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Dr. Mardy's Quotes of the Week
October 1-7, 2023 | THIS WEEK'S THEME: “Passion”
Opening Line of the Week
The opening words come from the novel’s narrator, a man known only as Henri, and a French foot-soldier in the personal service of Napoleon. At five-feet-two, his short stature has played a major role in his advancement, as no one above that height has ever been selected to wait on the diminutive Emperor (approximately five-feet-six inches tall, according to historical records).
After beginning in the lowly position of chicken neck wringer in the Royal kitchen, Henri steadily moved up the ranks, and was recently put in charge of the Emperor’s personal larder as the French army prepared for its fateful March toward Russia. In the novel’s opening paragraph, he continued:
“What a kitchen that was, with birds in every state of undress; some still cold and slung over hooks, some turning slowly on the spit, but most in wasted piles because the Emperor was busy. Odd to be so governed by an appetite.”
This Week’s Puzzler
On October 5, 1713, this man was born in a small village in northeastern France. The son of a respected cutlery maker, he originally prepared for a career as a Jesuit monk, even getting to that stage of the process where he was formally tonsured (which meant his head was shaved in the clerical fashion of the day). Ultimately, though, he decided to pursue a secular career, first as a lawyer, and then as a writer and student of language, literature, mathematics, and philosophy.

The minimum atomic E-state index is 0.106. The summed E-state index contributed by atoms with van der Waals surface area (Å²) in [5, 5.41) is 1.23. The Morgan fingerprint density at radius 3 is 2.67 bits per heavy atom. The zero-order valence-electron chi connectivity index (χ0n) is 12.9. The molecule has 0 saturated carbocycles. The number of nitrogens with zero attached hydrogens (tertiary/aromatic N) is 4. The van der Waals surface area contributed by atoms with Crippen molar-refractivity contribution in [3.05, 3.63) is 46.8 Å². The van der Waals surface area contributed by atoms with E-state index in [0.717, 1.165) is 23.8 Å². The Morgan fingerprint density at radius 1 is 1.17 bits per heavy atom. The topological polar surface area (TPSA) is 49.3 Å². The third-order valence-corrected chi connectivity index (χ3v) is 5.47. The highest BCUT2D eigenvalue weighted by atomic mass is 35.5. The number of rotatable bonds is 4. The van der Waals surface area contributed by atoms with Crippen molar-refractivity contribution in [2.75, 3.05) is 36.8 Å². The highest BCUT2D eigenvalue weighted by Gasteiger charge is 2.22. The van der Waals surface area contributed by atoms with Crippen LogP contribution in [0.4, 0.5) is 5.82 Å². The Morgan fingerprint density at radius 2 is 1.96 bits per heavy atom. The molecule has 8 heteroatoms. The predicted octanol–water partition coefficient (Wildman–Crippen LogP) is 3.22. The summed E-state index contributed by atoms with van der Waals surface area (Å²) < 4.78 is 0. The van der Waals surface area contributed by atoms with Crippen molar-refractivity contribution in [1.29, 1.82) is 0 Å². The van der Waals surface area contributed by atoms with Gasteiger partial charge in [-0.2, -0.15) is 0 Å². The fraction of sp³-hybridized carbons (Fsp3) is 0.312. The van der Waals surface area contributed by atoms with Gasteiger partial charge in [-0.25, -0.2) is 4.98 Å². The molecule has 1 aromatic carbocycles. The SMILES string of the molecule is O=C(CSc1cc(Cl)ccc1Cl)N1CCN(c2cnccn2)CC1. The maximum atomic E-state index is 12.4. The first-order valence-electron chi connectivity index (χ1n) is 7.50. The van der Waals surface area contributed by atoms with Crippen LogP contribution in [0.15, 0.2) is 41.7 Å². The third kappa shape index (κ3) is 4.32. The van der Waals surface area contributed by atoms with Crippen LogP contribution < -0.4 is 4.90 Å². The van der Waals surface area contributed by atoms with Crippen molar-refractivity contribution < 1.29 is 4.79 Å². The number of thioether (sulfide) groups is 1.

After a relatively undistinguished early career, he burst on the intellectual scene in 1746, when he came out with the first edition of Pensées philosophiques [in English, Philosophical Thoughts). Originally published anonymously, the book was so controversial that it was banned throughout the kingdom and copies were burned in public (which, of course, only enhanced the book’s popularity). Authorities went to great—but unsuccessful—lengths to learn the identity of the author, and it was generally assumed that the book had been written by Voltaire, or someone writing in his style. In the work, the author questioned two of the most popular beliefs of the era, the legitimacy of the clergy and the divine right of kings—and he did it in a fresh and daring way:
“Man will never be free until the last king is strangled with the entrails of the last priest.”
A leading figure of that period of human history known as the Enlightenment or The Age of Reason, he perfectly fit the description of someone who would later be referred to as “A Renaissance Man.” From 1745 to 1772, he served as editor of the Encyclopedie, the most comprehensive compendium of knowledge up to that point in history. The Encyclopedie was not some dry and tedious reference work, though, but a Reason-promoting and superstition-attacking tome that was filled with numerous satiric barbs. My personal favorite was the work’s famous estimate of how many man-hours it took for Noah and his sons to shovel manure off the ark.
An enormously influential figure in intellectual history, this week’s Mystery Man made significant contributions as a novelist, playwright, satirist, and critic. He wrote with power and precision, and many of his best observations captured deep human truths—as in this classic observation on this week’s theme:
Who is this person? (Answer below)
Have You Found a Passion in Life?
When most people see the word passion, what usually springs to mind are the intense feelings of erotic desire exhibited by people in love or in lust. Passion has several other meanings as well, though, including an exceptionally strong—and often even intense—interest in a subject, pursuit, or calling (the Cambridge Dictionary even went a little further, defining it as “an extreme interest in or wish for doing something”).